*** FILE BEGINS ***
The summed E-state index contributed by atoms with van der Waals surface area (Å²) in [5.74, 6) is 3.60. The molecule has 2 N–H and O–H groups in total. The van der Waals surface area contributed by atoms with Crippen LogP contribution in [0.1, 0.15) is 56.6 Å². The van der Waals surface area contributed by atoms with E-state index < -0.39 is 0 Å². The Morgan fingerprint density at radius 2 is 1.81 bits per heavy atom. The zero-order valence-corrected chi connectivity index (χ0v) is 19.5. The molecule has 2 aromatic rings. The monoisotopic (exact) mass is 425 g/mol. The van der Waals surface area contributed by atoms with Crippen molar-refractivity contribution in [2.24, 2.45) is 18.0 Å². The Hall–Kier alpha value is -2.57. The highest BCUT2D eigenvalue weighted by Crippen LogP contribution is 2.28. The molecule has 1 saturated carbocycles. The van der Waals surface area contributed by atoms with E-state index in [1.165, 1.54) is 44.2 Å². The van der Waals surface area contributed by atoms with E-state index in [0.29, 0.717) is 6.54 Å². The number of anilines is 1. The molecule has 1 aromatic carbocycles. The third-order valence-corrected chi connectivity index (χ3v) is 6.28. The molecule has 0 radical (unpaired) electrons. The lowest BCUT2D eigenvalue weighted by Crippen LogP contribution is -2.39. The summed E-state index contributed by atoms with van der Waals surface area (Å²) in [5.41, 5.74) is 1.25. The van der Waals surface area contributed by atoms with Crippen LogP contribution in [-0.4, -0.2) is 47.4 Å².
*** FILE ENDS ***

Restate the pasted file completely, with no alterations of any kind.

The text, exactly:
The summed E-state index contributed by atoms with van der Waals surface area (Å²) in [5.74, 6) is 3.60. The molecule has 2 N–H and O–H groups in total. The van der Waals surface area contributed by atoms with Crippen LogP contribution in [0.1, 0.15) is 56.6 Å². The van der Waals surface area contributed by atoms with E-state index < -0.39 is 0 Å². The Morgan fingerprint density at radius 2 is 1.81 bits per heavy atom. The zero-order valence-corrected chi connectivity index (χ0v) is 19.5. The molecule has 2 aromatic rings. The monoisotopic (exact) mass is 425 g/mol. The van der Waals surface area contributed by atoms with Crippen molar-refractivity contribution in [2.24, 2.45) is 18.0 Å². The Hall–Kier alpha value is -2.57. The highest BCUT2D eigenvalue weighted by Crippen LogP contribution is 2.28. The molecule has 1 saturated carbocycles. The van der Waals surface area contributed by atoms with E-state index in [1.165, 1.54) is 44.2 Å². The van der Waals surface area contributed by atoms with E-state index in [0.29, 0.717) is 6.54 Å². The number of anilines is 1. The molecule has 1 aromatic carbocycles. The third-order valence-corrected chi connectivity index (χ3v) is 6.28. The molecule has 0 radical (unpaired) electrons. The lowest BCUT2D eigenvalue weighted by Crippen LogP contribution is -2.39. The summed E-state index contributed by atoms with van der Waals surface area (Å²) in [5.41, 5.74) is 1.25. The van der Waals surface area contributed by atoms with Crippen LogP contribution in [-0.4, -0.2) is 47.4 Å².